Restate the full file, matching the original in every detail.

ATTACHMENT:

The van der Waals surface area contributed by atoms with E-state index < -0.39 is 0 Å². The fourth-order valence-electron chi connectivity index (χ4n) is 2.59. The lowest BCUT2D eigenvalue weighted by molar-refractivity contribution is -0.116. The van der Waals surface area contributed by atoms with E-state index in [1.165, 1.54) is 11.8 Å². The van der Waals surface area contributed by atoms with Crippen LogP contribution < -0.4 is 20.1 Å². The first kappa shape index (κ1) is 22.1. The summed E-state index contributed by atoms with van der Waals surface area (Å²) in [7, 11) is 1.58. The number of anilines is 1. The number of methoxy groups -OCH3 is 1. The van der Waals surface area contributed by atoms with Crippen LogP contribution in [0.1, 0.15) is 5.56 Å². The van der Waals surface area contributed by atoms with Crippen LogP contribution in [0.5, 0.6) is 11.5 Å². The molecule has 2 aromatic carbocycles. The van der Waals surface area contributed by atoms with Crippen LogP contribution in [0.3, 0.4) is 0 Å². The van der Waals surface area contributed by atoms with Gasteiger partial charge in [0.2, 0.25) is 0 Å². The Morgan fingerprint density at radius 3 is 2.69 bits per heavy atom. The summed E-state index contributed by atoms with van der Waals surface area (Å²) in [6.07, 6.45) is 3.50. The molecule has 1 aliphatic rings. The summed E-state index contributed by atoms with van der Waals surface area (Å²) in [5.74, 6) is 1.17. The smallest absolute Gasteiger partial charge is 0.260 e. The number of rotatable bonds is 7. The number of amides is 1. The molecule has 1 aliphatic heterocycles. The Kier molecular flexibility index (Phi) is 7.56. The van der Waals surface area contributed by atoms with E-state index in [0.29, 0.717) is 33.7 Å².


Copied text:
The van der Waals surface area contributed by atoms with E-state index < -0.39 is 0 Å². The fourth-order valence-electron chi connectivity index (χ4n) is 2.59. The lowest BCUT2D eigenvalue weighted by molar-refractivity contribution is -0.116. The van der Waals surface area contributed by atoms with E-state index in [1.165, 1.54) is 11.8 Å². The van der Waals surface area contributed by atoms with Crippen LogP contribution < -0.4 is 20.1 Å². The first kappa shape index (κ1) is 22.1. The summed E-state index contributed by atoms with van der Waals surface area (Å²) in [7, 11) is 1.58. The number of anilines is 1. The number of methoxy groups -OCH3 is 1. The van der Waals surface area contributed by atoms with Crippen LogP contribution in [0.1, 0.15) is 5.56 Å². The van der Waals surface area contributed by atoms with Crippen LogP contribution in [0.5, 0.6) is 11.5 Å². The molecule has 2 aromatic carbocycles. The van der Waals surface area contributed by atoms with Crippen LogP contribution in [0.3, 0.4) is 0 Å². The van der Waals surface area contributed by atoms with Gasteiger partial charge in [0.2, 0.25) is 0 Å². The Morgan fingerprint density at radius 3 is 2.69 bits per heavy atom. The summed E-state index contributed by atoms with van der Waals surface area (Å²) in [6.07, 6.45) is 3.50. The molecule has 1 aliphatic rings. The summed E-state index contributed by atoms with van der Waals surface area (Å²) in [5.74, 6) is 1.17. The smallest absolute Gasteiger partial charge is 0.260 e. The number of rotatable bonds is 7. The number of amides is 1. The molecule has 1 aliphatic heterocycles. The Kier molecular flexibility index (Phi) is 7.56. The van der Waals surface area contributed by atoms with E-state index in [0.29, 0.717) is 33.7 Å².